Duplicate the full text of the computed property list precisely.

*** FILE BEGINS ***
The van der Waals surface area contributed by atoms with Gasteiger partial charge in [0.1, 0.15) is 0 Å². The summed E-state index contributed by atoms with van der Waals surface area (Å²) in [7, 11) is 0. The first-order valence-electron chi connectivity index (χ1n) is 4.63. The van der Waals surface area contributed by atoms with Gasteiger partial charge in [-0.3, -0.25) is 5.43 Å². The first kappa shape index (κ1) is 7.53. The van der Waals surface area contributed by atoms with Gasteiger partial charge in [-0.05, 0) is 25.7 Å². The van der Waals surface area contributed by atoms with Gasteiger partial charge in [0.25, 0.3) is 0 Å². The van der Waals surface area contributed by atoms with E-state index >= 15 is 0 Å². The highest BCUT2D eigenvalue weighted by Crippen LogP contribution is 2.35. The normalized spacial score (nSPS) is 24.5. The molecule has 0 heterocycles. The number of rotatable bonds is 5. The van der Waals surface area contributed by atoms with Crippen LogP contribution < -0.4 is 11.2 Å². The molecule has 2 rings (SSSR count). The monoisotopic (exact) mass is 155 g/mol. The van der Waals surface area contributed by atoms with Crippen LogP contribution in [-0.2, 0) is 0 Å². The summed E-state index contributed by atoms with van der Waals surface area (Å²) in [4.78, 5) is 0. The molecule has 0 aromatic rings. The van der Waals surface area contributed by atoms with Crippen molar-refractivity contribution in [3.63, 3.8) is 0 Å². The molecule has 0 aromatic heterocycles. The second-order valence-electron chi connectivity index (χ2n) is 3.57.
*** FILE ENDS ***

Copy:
The van der Waals surface area contributed by atoms with Gasteiger partial charge in [0.1, 0.15) is 0 Å². The summed E-state index contributed by atoms with van der Waals surface area (Å²) in [7, 11) is 0. The first-order valence-electron chi connectivity index (χ1n) is 4.63. The van der Waals surface area contributed by atoms with Gasteiger partial charge in [-0.3, -0.25) is 5.43 Å². The first kappa shape index (κ1) is 7.53. The van der Waals surface area contributed by atoms with Gasteiger partial charge in [-0.05, 0) is 25.7 Å². The van der Waals surface area contributed by atoms with Gasteiger partial charge in [0.25, 0.3) is 0 Å². The van der Waals surface area contributed by atoms with E-state index >= 15 is 0 Å². The highest BCUT2D eigenvalue weighted by Crippen LogP contribution is 2.35. The normalized spacial score (nSPS) is 24.5. The molecule has 0 heterocycles. The number of rotatable bonds is 5. The van der Waals surface area contributed by atoms with Crippen LogP contribution < -0.4 is 11.2 Å². The molecule has 2 rings (SSSR count). The monoisotopic (exact) mass is 155 g/mol. The van der Waals surface area contributed by atoms with Crippen LogP contribution in [-0.2, 0) is 0 Å². The summed E-state index contributed by atoms with van der Waals surface area (Å²) in [4.78, 5) is 0. The molecule has 0 aromatic rings. The van der Waals surface area contributed by atoms with Crippen molar-refractivity contribution in [3.63, 3.8) is 0 Å². The molecule has 0 aromatic heterocycles. The second-order valence-electron chi connectivity index (χ2n) is 3.57.